CRACK open your future

The path to riches is wireless, mobile and secure

Mobility will be just one of the sought-after capabilities in 2005 and beyond.

Just a few years ago, the vast majority of computers GovConnection Inc. sold to federal agencies were desktop PCs.

"Now it's about half desktops and half laptops," said Jeff Trent, the Rockville, Md., company's senior sales manager, at a recent conference for IT resellers.

Like their private sector counterparts, government agencies are recognizing the flexibility and productivity benefits that notebook computers offer, Trent said.

Mobility, however, will be just one of the sought-after capabilities in 2005 and beyond.

Trent and other executives with major suppliers and resellers also identified IT security and physical security as areas primed for growth in the government market. They also said to look for defense and civilian agencies to invest in wireless technology more than ever before. And 2005 is expected to be the biggest year yet for adoption of voice over IP technology.

Many of these trends are related. Wireless technology, for example, is spurring innovative solutions in physical security while helping to drive demand for better IT security solutions.

Whether it's day-to-day business or a disaster situation, mobile access to data and communications is essential to government agencies, said Jim Shanks, president of CDW Government Inc., Herndon, Va.

"It really provides a discipline within government that gives them the flexibility to react in situations that may come around the corner," Shanks said.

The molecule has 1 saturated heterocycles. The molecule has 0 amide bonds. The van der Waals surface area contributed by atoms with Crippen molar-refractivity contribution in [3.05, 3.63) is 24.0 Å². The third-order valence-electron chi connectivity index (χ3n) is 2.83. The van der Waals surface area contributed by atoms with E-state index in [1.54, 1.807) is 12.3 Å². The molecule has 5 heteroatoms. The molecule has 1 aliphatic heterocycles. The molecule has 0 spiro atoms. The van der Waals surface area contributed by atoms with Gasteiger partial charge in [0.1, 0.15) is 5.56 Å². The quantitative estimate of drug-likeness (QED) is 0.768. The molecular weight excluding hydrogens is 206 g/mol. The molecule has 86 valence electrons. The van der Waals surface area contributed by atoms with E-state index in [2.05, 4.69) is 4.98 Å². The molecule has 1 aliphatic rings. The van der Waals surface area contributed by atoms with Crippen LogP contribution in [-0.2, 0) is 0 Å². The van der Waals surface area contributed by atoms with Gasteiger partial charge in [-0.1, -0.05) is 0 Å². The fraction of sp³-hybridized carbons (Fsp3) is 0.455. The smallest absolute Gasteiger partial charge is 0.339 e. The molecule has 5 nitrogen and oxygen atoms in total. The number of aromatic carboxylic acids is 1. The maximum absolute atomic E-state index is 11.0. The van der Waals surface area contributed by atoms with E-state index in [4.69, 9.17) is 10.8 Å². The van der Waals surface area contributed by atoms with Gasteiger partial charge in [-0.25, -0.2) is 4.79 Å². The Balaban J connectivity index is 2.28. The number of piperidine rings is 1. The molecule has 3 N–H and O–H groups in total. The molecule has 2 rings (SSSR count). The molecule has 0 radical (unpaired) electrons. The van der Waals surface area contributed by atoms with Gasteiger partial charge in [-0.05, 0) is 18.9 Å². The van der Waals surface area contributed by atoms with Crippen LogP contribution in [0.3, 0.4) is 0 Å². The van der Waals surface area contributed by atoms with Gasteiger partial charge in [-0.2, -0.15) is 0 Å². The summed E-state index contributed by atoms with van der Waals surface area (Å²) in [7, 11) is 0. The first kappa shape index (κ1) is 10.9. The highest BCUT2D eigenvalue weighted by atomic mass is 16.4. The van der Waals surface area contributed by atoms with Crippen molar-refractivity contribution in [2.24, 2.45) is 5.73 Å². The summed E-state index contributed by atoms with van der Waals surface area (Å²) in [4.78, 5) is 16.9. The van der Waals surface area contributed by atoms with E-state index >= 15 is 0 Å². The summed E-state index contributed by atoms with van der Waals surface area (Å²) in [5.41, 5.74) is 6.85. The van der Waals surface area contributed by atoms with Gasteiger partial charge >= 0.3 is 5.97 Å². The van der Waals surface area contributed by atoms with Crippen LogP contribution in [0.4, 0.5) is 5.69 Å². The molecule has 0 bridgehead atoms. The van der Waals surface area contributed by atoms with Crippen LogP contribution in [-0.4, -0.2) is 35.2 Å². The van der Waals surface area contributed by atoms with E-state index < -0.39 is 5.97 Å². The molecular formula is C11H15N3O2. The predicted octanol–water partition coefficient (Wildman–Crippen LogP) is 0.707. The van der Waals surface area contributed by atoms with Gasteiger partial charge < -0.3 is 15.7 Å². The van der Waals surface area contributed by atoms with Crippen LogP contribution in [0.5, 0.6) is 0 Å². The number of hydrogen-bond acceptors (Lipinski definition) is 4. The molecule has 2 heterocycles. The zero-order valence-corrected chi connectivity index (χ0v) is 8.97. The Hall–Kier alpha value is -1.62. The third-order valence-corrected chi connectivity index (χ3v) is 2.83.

The demand for wireless and mobile solutions, already strong, will grow even stronger in the coming years, Shanks said.

The government's Telework initiative, for example, is receiving a lot of attention from federal agencies as increasing numbers of workers begin to work occasionally or weekly from home or telework centers. And for road warriors, technologies that keep workers connected to the home office will also be sought by federal agencies.

"IP telephony is something that's been out there for awhile, but it's really catching on now," Shanks said. "I use it myself when I travel around the country. As long as I have access to the Internet, if someone at my organization calls my extension, it rings right to my notebook computer, no matter where I am."

Companies such as 3Com Corp., Marlborough, Mass.; Cisco Systems Inc., San Jose, Calif; and Nortel Networks Ltd, Brampton, Ontario, offer products that bring voice and data together in applications that make sense, Shanks said.

Barb Miller, director of government and technical services at Clearwater, Fla.-based Tech Data Corp., also said that 2005 will be a big year for VOIP.

"Most PBXs now have an IP-enabled capability so you can add a card to it and it becomes a voice over IP PBX," said Miller during an interview last month at Tech Data's TechEDG conference, which brought together government resellers and vendors.

A forecast from Reston, Va., market research firm Input Inc. also points toward increased spending for telecommunications. In 2004 the federal government spent $15.2 billion on telecommunications and that's expected to rise to nearly $20.5 billion in 2009, according to Input.

Part of the increase is attributed to wireless services and equipment, and increased adoption of IP-based communications, the market research company said.

VOIP products from vendors including Cisco, Nortel and Avaya Inc. are proving to be popular, Miller said.

"We're selling the same kinds of things you would have with an analog phone system, only it's now a network-based phone system," Miller said.

Vendors can tout VOIP systems' enhanced conferencing and statistics gathering abilities, and the ease with which they can be reconfigured and expanded, he said.


Shanks also expects traditional uses for wireless to grow, especially as agencies find new uses for the technology in disaster operations and at forward military locations.

"In Iraq, for example, we designed a very sophisticated implementation that connected three buildings to satellite connections," Shanks said. "And from those buildings [the connection was] extended out to 27 other buildings with wireless technology."

The need for products to build similar ad hoc systems will continue to grow, he said.

Wireless allows for a fast deployment, and it can be part of a complete system when the infrastructure -- landlines and fiber -- is restored.